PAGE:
The director in charge of the Centers for Disease Control laboratory in Atlanta, where more than 80 scientists may have been exposed to anthrax, has been reassigned, according to Reuters.
Two anonymous sources from the CDC told Reuters that “Michael Farrell, head of the CDC’s Bioterror Rapid Response and Advanced Technology Laboratory, has been reassigned as the agency investigates the incident.” In addition to the reassignment, the CDC handed control of the investigation over to the USDA.
After initial reports just last week that 75 CDC workers “failed to follow proper procedures to inactivate the bacteria” and may have come in direct contact with live anthrax, the numbers spiked into the mid-80s over the weekend. Though the change of infection is very low, the potentially-exposed workers were given an anthrax vaccine and antibiotics.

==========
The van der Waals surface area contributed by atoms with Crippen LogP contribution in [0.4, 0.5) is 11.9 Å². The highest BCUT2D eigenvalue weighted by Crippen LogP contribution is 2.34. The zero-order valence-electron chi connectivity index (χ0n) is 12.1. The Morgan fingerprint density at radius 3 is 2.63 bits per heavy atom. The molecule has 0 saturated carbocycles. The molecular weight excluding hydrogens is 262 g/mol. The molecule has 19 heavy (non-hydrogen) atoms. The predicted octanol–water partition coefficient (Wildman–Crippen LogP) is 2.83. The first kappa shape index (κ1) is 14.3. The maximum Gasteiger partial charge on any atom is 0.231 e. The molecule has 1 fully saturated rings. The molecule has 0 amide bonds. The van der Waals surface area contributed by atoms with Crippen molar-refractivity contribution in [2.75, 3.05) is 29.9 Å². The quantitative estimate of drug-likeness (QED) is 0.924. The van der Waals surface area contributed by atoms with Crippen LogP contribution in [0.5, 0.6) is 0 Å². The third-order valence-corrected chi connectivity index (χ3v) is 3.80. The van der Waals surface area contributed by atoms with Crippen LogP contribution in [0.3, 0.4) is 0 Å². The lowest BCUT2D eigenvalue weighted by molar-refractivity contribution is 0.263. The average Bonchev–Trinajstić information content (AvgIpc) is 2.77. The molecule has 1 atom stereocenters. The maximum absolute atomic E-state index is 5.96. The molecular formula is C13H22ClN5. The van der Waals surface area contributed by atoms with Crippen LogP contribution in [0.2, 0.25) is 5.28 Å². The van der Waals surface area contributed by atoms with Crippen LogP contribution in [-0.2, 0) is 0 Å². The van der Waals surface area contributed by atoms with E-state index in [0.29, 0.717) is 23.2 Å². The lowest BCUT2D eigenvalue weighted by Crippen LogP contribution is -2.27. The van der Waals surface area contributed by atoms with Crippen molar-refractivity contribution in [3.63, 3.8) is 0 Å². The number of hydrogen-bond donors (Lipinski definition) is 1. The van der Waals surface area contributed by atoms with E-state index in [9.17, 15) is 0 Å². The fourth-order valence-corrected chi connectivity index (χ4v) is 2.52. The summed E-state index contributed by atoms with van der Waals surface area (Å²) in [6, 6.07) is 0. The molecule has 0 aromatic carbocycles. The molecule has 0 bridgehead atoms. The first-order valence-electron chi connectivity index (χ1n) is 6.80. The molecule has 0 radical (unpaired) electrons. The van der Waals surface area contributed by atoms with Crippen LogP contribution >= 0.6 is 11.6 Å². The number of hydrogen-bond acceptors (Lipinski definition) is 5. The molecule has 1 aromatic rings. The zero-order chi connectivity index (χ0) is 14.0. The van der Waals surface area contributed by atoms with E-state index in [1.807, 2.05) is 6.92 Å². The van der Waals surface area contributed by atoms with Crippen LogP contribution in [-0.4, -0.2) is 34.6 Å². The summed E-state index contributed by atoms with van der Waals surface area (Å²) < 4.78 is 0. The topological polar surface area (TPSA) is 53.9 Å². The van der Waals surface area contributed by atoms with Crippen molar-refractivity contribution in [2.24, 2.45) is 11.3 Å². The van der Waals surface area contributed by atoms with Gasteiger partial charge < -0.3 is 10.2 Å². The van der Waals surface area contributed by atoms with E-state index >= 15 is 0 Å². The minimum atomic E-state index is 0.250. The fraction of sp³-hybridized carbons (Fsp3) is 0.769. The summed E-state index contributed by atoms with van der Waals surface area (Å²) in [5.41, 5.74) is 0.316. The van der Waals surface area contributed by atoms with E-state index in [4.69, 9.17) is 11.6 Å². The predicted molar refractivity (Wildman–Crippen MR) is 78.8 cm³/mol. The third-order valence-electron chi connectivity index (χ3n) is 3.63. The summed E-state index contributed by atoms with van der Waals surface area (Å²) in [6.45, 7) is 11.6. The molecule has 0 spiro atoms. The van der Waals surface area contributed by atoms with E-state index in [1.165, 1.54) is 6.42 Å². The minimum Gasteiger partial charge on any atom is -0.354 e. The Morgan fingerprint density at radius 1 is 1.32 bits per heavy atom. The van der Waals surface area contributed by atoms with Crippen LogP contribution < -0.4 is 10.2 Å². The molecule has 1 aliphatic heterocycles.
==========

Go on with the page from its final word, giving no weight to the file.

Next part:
Speaking to NBC News, CDC deputy director Dr. Ileana Arias said that “we wish we knew” exactly how the exposure happened, and defended the CDC stating, “Any lab has incidents … in every situation we have been very diligent and aggressive in identifying what caused those breaches, what caused those problems.”
On Friday, the CDC gathered their staff together for a meeting, where individuals in labs adjacent to the affected areas complained they had not been properly informed about the anthrax incident first discovered on June13, CDC spokesman Tom Skinner said.
In a Friday e-mail to staff, CDC Director Dr. Thomas Frieden apologized for delays in informing the wider CDC community about lapses in the high-profiled bioterror lab.
“We waited too long to inform the broader CDC workforce,” he wrote in the email obtained by Reuters.
Dr. Paul Meechan, director of the CDC’s environmental health and safety compliance office, first disclosed the possible anthrax exposure to Reuters last Thursday.
Atlanta CDC Director Reassigned Amid Anthrax Exposure Controversy